Many visitors stay in vacation rentals. A two-bedroom apartment or home in centro will run $60 and up, with higher prices the closer you are to the Jardin (Airbnb listings usually include the distance). Luxury furnishings, amenities like a rooftop terrace with a view over the city, and especially of the famed pink stone Gothic-style belltower of the main church in the Jardin, also command higher rates—think $100…$200 per night.
Often locals or expats will convert part of their home into a suite or small apartment to rent out. With the often-sprawling homes in centro, it can be surprisingly practical and still private, whether for short-term visitors or the snowbirds and “part-time” expats after medium- and long-term rentals. They’re ready to pay $1,000 or more per month for a two-bedroom.
Running a vacation rental in the centro can be tricky. Home prices in the best neighborhoods based on central location or panoramic views can be high. A half-million dollars, $1 million, $2 million, although there are often bargains, especially for smaller homes or condos. Neighborhoods to check out here are Guadiana, Atascadero, Balcones, and Centro.
Go a further afield, or find a place in need of fixing up, and you can pay $250,000…$300,000 in neighborhoods like Guadalupe, Allende, and San Antonio. You can find real bargains in even farther out “colonias” like Independencia and San Rafael.
An intriguing option is to buy and rent out a modern condo in one of the many gated communities being built on the outskirts of town. Visitors aren’t surrounded by colonial charm, but it’s usually a short enough taxi ride or even walkable to centro.
And here’s the thing…
Mexican visitors, who make up a majority of San Miguel’s visitors, prefer these places. They come with the kids and extended family…they need room. They prefer sleek and new, just like their fancy apartments in Mexico City. They want the community pools and garden area, a place to barbecue, a gym, nice landscaping, club house, and the feeling of safety that comes with a gated entrance and 24-hour security.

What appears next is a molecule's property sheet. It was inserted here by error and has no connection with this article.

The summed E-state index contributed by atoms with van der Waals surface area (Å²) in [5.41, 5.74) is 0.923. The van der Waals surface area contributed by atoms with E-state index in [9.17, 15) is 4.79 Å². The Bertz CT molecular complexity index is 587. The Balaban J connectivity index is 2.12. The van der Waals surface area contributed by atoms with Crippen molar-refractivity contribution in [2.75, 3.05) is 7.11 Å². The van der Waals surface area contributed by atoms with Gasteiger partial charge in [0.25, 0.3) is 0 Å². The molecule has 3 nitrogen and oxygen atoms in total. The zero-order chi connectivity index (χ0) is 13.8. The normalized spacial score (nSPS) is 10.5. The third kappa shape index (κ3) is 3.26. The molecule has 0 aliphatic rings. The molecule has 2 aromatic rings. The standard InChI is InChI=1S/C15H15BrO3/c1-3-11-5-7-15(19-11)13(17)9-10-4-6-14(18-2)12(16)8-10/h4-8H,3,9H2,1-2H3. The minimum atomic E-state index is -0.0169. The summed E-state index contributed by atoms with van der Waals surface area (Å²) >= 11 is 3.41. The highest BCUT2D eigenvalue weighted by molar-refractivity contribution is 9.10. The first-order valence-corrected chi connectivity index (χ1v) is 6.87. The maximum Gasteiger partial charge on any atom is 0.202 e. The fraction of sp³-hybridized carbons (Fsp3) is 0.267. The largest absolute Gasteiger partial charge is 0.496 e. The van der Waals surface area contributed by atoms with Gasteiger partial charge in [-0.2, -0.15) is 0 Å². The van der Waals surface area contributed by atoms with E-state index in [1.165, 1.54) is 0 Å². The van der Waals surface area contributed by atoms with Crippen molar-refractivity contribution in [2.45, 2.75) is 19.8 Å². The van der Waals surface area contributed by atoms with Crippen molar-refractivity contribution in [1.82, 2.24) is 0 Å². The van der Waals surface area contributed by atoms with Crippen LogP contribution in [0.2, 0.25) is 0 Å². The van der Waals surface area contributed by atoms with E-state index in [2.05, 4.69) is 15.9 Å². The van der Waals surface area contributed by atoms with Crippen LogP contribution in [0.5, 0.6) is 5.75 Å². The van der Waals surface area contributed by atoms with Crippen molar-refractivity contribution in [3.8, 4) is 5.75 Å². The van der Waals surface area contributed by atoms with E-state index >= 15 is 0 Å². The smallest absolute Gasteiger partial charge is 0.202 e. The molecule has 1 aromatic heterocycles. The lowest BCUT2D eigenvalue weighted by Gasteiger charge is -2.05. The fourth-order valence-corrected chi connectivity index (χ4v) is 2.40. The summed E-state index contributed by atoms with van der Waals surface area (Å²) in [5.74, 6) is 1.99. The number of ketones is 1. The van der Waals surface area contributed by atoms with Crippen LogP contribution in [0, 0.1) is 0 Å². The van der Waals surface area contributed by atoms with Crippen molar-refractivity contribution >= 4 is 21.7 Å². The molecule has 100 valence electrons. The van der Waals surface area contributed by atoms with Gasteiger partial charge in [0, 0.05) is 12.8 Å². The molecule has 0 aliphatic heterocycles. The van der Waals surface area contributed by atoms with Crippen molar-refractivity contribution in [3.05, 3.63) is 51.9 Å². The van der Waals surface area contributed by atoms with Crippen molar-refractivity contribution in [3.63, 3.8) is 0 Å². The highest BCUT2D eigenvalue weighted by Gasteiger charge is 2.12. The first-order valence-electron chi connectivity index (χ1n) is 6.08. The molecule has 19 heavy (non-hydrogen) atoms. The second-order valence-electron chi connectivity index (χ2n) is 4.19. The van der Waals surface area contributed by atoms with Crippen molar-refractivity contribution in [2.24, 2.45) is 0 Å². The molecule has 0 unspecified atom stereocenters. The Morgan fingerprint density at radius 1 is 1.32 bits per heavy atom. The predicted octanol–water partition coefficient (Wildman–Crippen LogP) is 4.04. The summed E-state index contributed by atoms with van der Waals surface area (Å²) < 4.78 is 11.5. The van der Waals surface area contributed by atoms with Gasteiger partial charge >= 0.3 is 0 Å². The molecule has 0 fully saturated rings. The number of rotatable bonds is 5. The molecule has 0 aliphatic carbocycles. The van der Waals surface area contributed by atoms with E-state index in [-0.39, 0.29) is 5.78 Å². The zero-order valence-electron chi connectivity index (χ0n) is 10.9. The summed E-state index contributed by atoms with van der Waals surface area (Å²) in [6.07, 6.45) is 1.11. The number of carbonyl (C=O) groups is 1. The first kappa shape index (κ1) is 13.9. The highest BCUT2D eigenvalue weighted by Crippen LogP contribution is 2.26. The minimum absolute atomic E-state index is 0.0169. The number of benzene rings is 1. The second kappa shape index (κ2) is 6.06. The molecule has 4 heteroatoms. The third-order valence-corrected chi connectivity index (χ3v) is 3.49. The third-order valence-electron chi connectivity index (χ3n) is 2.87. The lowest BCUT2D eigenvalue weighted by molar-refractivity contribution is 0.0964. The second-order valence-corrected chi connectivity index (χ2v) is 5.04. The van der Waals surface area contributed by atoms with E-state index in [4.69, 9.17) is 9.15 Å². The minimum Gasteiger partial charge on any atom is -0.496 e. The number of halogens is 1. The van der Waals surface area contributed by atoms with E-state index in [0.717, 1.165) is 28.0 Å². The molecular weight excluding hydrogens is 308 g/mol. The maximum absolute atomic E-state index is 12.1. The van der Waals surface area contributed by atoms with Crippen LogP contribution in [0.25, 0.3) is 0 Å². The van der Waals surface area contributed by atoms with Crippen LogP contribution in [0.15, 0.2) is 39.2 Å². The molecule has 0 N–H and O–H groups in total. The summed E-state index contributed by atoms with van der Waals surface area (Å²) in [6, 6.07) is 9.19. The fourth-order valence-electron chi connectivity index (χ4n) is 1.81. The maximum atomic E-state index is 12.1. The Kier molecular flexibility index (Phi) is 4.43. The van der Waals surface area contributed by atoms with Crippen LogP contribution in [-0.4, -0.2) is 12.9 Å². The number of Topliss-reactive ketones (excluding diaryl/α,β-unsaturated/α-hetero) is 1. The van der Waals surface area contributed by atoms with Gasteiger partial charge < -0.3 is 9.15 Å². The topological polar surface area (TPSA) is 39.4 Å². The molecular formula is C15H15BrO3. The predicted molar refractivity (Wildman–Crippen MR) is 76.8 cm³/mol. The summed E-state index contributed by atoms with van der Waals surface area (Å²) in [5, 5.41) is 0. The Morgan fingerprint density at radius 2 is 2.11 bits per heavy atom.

You simply can’t get that list in centro. Plus, the parking situation is horrible.
After living in centro for almost four years, my family and I recently relocated to one of these modern communities. It’s very quiet most days, with probably less than half of the homes occupied by full-time residents. But it gets busier on weekends as second-home owners and renters come in. And for holidays the population inside the gates probably doubles.
We were resistant at first. People say why come to Mexico if you’re going just live in “suburbia”…that it’s not the “real Mexico.” But we don’t get hung up on that. Tell my Mexican neighbors they’re not in Mexico! Besides, we enjoy the amenities…my kids have a ton of friends. It’s a great lifestyle. And we don’t have to worry about the maintenance issues that come with living in a colonial home.
Plus, anytime we want to be in centro, it’s about a 30-minute walk or five-minute taxi ride.
I feel like we have the best of both worlds.